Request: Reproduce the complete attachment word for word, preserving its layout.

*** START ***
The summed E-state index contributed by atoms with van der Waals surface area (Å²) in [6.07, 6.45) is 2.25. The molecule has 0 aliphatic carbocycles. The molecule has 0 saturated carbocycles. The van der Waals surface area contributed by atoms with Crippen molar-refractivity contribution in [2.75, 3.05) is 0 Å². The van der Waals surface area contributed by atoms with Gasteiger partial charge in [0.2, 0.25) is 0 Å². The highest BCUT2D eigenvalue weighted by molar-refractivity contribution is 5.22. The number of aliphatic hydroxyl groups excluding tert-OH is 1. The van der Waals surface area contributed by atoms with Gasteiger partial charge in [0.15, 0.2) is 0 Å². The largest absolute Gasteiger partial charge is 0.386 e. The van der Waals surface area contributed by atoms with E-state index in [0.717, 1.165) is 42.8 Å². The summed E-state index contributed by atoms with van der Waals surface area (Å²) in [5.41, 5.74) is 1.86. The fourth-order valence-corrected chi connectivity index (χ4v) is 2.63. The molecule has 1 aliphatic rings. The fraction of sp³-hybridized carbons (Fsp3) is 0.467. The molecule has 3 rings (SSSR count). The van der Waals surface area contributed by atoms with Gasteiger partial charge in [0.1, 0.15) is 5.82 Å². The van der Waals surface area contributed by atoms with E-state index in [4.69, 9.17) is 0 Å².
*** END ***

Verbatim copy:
The summed E-state index contributed by atoms with van der Waals surface area (Å²) in [6.07, 6.45) is 2.25. The molecule has 0 aliphatic carbocycles. The molecule has 0 saturated carbocycles. The van der Waals surface area contributed by atoms with Crippen molar-refractivity contribution in [2.75, 3.05) is 0 Å². The van der Waals surface area contributed by atoms with Gasteiger partial charge in [0.2, 0.25) is 0 Å². The highest BCUT2D eigenvalue weighted by molar-refractivity contribution is 5.22. The number of aliphatic hydroxyl groups excluding tert-OH is 1. The van der Waals surface area contributed by atoms with Gasteiger partial charge in [0.15, 0.2) is 0 Å². The largest absolute Gasteiger partial charge is 0.386 e. The van der Waals surface area contributed by atoms with E-state index in [0.717, 1.165) is 42.8 Å². The summed E-state index contributed by atoms with van der Waals surface area (Å²) in [5.41, 5.74) is 1.86. The fourth-order valence-corrected chi connectivity index (χ4v) is 2.63. The molecule has 1 aliphatic rings. The fraction of sp³-hybridized carbons (Fsp3) is 0.467. The molecule has 3 rings (SSSR count). The van der Waals surface area contributed by atoms with Gasteiger partial charge in [0.1, 0.15) is 5.82 Å². The van der Waals surface area contributed by atoms with E-state index in [4.69, 9.17) is 0 Å².